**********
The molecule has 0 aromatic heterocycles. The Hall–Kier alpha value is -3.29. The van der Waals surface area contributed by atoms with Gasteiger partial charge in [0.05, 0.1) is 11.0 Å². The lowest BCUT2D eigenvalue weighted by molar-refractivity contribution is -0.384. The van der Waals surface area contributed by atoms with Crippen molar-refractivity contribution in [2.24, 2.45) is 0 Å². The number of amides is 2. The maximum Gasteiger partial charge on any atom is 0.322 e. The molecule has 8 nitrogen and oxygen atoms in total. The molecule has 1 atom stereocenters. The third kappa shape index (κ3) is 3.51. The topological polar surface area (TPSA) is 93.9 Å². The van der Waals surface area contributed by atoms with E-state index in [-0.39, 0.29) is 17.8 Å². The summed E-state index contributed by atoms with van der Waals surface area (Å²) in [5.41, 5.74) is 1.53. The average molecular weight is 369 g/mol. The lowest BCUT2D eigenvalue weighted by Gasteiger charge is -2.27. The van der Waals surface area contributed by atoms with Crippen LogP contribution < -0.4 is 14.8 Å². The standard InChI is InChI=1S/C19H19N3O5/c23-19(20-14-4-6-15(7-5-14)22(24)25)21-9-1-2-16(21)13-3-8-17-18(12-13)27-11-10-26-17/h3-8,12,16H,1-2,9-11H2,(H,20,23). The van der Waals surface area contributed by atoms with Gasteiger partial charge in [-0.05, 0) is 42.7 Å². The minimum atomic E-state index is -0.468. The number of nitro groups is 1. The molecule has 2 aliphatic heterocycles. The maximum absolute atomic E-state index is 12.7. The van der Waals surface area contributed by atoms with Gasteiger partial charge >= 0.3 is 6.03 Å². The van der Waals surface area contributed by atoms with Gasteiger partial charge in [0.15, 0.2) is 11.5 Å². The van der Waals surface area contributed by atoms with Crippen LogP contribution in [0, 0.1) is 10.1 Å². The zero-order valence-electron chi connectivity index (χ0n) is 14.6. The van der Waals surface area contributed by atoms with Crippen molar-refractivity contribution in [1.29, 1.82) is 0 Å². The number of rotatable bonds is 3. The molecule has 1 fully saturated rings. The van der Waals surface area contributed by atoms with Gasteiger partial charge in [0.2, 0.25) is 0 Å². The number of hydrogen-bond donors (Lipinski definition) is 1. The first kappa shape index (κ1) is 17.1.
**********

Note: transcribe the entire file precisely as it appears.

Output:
The molecule has 0 aromatic heterocycles. The Hall–Kier alpha value is -3.29. The van der Waals surface area contributed by atoms with Gasteiger partial charge in [0.05, 0.1) is 11.0 Å². The lowest BCUT2D eigenvalue weighted by molar-refractivity contribution is -0.384. The van der Waals surface area contributed by atoms with Crippen molar-refractivity contribution in [2.24, 2.45) is 0 Å². The number of amides is 2. The maximum Gasteiger partial charge on any atom is 0.322 e. The molecule has 8 nitrogen and oxygen atoms in total. The molecule has 1 atom stereocenters. The third kappa shape index (κ3) is 3.51. The topological polar surface area (TPSA) is 93.9 Å². The van der Waals surface area contributed by atoms with E-state index in [-0.39, 0.29) is 17.8 Å². The summed E-state index contributed by atoms with van der Waals surface area (Å²) in [5.41, 5.74) is 1.53. The average molecular weight is 369 g/mol. The lowest BCUT2D eigenvalue weighted by Gasteiger charge is -2.27. The van der Waals surface area contributed by atoms with Crippen LogP contribution < -0.4 is 14.8 Å². The standard InChI is InChI=1S/C19H19N3O5/c23-19(20-14-4-6-15(7-5-14)22(24)25)21-9-1-2-16(21)13-3-8-17-18(12-13)27-11-10-26-17/h3-8,12,16H,1-2,9-11H2,(H,20,23). The van der Waals surface area contributed by atoms with Gasteiger partial charge in [-0.05, 0) is 42.7 Å². The minimum atomic E-state index is -0.468. The number of nitro groups is 1. The molecule has 2 aliphatic heterocycles. The maximum absolute atomic E-state index is 12.7. The van der Waals surface area contributed by atoms with Gasteiger partial charge >= 0.3 is 6.03 Å². The van der Waals surface area contributed by atoms with Gasteiger partial charge in [0.15, 0.2) is 11.5 Å². The van der Waals surface area contributed by atoms with Crippen LogP contribution in [0, 0.1) is 10.1 Å². The zero-order valence-electron chi connectivity index (χ0n) is 14.6. The van der Waals surface area contributed by atoms with Crippen molar-refractivity contribution in [1.29, 1.82) is 0 Å². The number of rotatable bonds is 3. The molecule has 1 fully saturated rings. The van der Waals surface area contributed by atoms with Gasteiger partial charge in [0.2, 0.25) is 0 Å². The number of hydrogen-bond donors (Lipinski definition) is 1. The first kappa shape index (κ1) is 17.1.